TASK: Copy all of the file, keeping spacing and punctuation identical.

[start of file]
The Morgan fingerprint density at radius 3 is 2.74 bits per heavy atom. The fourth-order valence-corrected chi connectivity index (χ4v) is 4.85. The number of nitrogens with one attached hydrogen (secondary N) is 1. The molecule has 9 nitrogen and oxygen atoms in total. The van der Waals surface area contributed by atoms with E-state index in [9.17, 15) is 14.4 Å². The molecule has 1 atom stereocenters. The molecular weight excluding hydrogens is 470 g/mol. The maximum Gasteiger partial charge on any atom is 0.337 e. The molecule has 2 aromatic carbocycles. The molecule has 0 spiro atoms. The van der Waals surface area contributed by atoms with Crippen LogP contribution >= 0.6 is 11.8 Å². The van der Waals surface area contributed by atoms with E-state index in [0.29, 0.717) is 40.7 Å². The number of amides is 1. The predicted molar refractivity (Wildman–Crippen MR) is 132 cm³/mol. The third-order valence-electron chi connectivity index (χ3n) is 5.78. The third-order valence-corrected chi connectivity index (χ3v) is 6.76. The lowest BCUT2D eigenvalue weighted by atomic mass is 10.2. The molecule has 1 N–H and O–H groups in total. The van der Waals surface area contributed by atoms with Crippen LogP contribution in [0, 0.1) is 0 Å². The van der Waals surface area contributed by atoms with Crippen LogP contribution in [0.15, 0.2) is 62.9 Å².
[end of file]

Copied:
The Morgan fingerprint density at radius 3 is 2.74 bits per heavy atom. The fourth-order valence-corrected chi connectivity index (χ4v) is 4.85. The number of nitrogens with one attached hydrogen (secondary N) is 1. The molecule has 9 nitrogen and oxygen atoms in total. The van der Waals surface area contributed by atoms with E-state index in [9.17, 15) is 14.4 Å². The molecule has 1 atom stereocenters. The molecular weight excluding hydrogens is 470 g/mol. The maximum Gasteiger partial charge on any atom is 0.337 e. The molecule has 2 aromatic carbocycles. The molecule has 0 spiro atoms. The van der Waals surface area contributed by atoms with Crippen LogP contribution >= 0.6 is 11.8 Å². The van der Waals surface area contributed by atoms with E-state index in [0.29, 0.717) is 40.7 Å². The number of amides is 1. The predicted molar refractivity (Wildman–Crippen MR) is 132 cm³/mol. The third-order valence-electron chi connectivity index (χ3n) is 5.78. The third-order valence-corrected chi connectivity index (χ3v) is 6.76. The lowest BCUT2D eigenvalue weighted by atomic mass is 10.2. The molecule has 1 N–H and O–H groups in total. The van der Waals surface area contributed by atoms with Crippen LogP contribution in [0, 0.1) is 0 Å². The van der Waals surface area contributed by atoms with Crippen LogP contribution in [0.15, 0.2) is 62.9 Å².